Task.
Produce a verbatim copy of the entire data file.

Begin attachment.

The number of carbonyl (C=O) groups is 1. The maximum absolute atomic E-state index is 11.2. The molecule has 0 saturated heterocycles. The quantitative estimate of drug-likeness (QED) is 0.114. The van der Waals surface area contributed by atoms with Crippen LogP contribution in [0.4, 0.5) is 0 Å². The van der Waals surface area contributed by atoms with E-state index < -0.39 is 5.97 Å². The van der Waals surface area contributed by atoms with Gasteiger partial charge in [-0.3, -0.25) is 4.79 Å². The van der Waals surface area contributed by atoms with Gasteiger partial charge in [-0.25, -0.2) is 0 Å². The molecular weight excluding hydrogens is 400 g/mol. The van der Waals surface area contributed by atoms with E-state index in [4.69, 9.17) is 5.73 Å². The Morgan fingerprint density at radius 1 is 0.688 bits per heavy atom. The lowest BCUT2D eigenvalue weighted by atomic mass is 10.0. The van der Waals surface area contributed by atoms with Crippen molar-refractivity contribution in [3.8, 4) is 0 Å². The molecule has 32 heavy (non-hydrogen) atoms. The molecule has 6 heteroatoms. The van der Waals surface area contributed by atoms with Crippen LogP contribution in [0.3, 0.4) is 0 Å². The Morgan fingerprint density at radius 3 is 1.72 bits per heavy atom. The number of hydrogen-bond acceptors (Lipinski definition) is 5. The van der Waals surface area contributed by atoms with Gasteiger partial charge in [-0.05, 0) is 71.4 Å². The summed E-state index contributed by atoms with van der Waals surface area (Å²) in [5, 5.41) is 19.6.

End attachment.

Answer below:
The number of carbonyl (C=O) groups is 1. The maximum absolute atomic E-state index is 11.2. The molecule has 0 saturated heterocycles. The quantitative estimate of drug-likeness (QED) is 0.114. The van der Waals surface area contributed by atoms with Crippen LogP contribution in [0.4, 0.5) is 0 Å². The van der Waals surface area contributed by atoms with E-state index < -0.39 is 5.97 Å². The van der Waals surface area contributed by atoms with Gasteiger partial charge in [-0.3, -0.25) is 4.79 Å². The van der Waals surface area contributed by atoms with Gasteiger partial charge in [-0.25, -0.2) is 0 Å². The molecular weight excluding hydrogens is 400 g/mol. The van der Waals surface area contributed by atoms with E-state index in [4.69, 9.17) is 5.73 Å². The Morgan fingerprint density at radius 1 is 0.688 bits per heavy atom. The lowest BCUT2D eigenvalue weighted by atomic mass is 10.0. The van der Waals surface area contributed by atoms with Crippen molar-refractivity contribution in [3.8, 4) is 0 Å². The molecule has 32 heavy (non-hydrogen) atoms. The molecule has 6 heteroatoms. The van der Waals surface area contributed by atoms with Crippen LogP contribution in [0.3, 0.4) is 0 Å². The Morgan fingerprint density at radius 3 is 1.72 bits per heavy atom. The number of hydrogen-bond acceptors (Lipinski definition) is 5. The van der Waals surface area contributed by atoms with Gasteiger partial charge in [-0.05, 0) is 71.4 Å². The summed E-state index contributed by atoms with van der Waals surface area (Å²) in [5, 5.41) is 19.6.